Stop what you’re doing.
Look around you.
How much of your desk space is visible to you?
Check your drawers.
Do you see old food bills, discarded documents, pens with no ink, or tangled wires?
If yes, chances are that this physical chaos in your work space is spilling over into your professional life. It is common knowledge that the regular human brain prefers order and predictability or chaos and clutter, but exactly how much does the latter effect our work efficiency? Researches and studies have time and again proven that a clean and clear work space increases productivity and efficiency. For example, the report ‘Interactions of Top-Down and Bottom-Up Mechanisms in Human Visual Cortex, published by Princeton University Neuroscience Institute, notes, “Multiple stimuli present in the visual field at the same time compete for neural representation by mutually suppressing their evoked activity throughout visual cortex, providing a neural correlate for the limited processing capacity of the visual system.”. Or in simpler words, an unorganised and messy environment reduces your capacity to focus, and process information. Physical clutter is a distraction akin to a loud noise, or feeling discomfort. Furthermore, a report by OfficeMax claimed that office clutter decreases productivity and motivation. Organisational leaders like Peter Walsh have gone onto claim that an unorganised workspace might actually be costing you a promotion.
Additionally, an unkempt work space reflects poorly on you. A survey done by Adecco in America showed that 57% of the respondents admitted to judging and forming opinions about co-workers, depending on how clean or messy they keep their workspaces. The same study also showed that nearly half of the respondents said that they have been ‘appalled’ by how messy a colleagues’ office is, and most hold pure laziness accountable. While the obvious benefits of keeping your office space clean and organised are obvious, namely, increased productivity, keeping information secure and handy, reduce overload and save time; researchers at University of Minnesota, also found that people who have an inherent conscientiousness, meaning that they are organized and predictable, typically eat better and live longer than people who are disorderly. Furthermore, they also tend to have immaculate offices.
However, conflicting evidence also exists to show that maybe a chaotic environment is what you might just need to become more goal oriented and creative. A research conducted in University of Groningen in Netherlands concluded that disordered environments prompt people to be more goal-oriented. The findings suggested that since humans hardwired to seek order in our lives; when we're faced with physical chaos, we become all the more motivated to make sense of the clutter and chase clear, well-defined goals. Furthermore, the second part of the University of Minnesota research mentioned above found that those in messy spaces generated ideas that were significantly more creative, than those plugging away in offices where stacks of papers and other objects were neatly aligned. These arguments, must not be however used as excuses to remain an untidy and unorganised employee. Very few simple tips can help you change the chaos of your desk into your personal space of Zen:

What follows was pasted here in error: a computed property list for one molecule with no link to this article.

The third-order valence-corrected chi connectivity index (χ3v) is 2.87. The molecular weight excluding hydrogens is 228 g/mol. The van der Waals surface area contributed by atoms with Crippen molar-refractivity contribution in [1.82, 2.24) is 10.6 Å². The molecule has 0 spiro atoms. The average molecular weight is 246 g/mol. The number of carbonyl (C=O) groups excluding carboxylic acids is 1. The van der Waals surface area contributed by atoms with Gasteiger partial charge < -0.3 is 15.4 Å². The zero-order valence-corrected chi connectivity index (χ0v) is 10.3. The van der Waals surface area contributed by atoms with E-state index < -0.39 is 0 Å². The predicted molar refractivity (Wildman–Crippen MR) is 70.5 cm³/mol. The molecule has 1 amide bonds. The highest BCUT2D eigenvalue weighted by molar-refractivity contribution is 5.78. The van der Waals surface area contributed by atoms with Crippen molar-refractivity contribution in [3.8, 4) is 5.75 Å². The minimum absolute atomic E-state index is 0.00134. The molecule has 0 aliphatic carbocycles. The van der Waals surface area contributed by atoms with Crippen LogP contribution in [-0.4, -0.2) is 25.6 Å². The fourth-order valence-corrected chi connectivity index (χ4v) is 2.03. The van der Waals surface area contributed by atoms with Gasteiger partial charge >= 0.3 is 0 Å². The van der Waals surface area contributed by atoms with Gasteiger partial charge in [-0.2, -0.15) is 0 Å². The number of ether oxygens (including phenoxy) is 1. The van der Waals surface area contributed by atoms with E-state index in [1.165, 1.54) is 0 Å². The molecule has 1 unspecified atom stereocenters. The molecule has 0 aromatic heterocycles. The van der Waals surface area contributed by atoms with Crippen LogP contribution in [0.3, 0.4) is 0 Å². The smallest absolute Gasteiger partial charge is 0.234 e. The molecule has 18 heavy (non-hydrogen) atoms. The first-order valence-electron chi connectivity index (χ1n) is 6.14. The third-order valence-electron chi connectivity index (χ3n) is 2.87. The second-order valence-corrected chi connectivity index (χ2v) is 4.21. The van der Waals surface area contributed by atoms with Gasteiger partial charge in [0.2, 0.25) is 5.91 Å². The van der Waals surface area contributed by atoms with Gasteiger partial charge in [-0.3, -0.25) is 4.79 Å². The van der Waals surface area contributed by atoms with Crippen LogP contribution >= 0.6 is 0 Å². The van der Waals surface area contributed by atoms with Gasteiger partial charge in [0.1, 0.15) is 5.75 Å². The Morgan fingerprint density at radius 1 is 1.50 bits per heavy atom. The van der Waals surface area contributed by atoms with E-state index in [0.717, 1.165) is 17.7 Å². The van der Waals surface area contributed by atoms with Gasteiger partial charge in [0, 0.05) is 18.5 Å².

Make Time: Set time – daily, weekly or fortnightly – to clean up your desk space. Spare a few minutes at the end of every day, or half an hour, if you are doing it fortnightly to avoid letting the pile grow.
The 80% Rule: At all times, 80% of your desk and cabin floor must be visible. Trash the unused papers, move the bags and old receipts. Personal knick-knacks look good at a desk, but do not overdo. Use your drawers to store everything that is not used on a daily basis.
Clean the digital clutter: Clear your email periodically, and remove redundant files from time to time. Use labels, folders and markers for different projects and the several applications and tools to organise digital files and documents. This will save time by making the search for documents and information easier.
Remove Duplicates: You might have the same set of information on paper, mail and email inbox, which will lead to duplication of the same document several times, which in turn will be as much more difficult to manage. Handle information in a systematic manner so that they reach you through the medium based on their value.
According to the National Association of Professional Organizations in America, paper clutter is the biggest problem for most businesses and an average person wastes 4.3 hours per week searching for papers. You will have to make time to be more organised and systematic, and consider it as important as a meeting or an appointment. A clean and organised desk might actually bring you a sense of balance and will save you time by making documents, files, stationary handy and accessible. After all, you spend a major part of your day at your desk – why not actually spend some time to organise and clear it?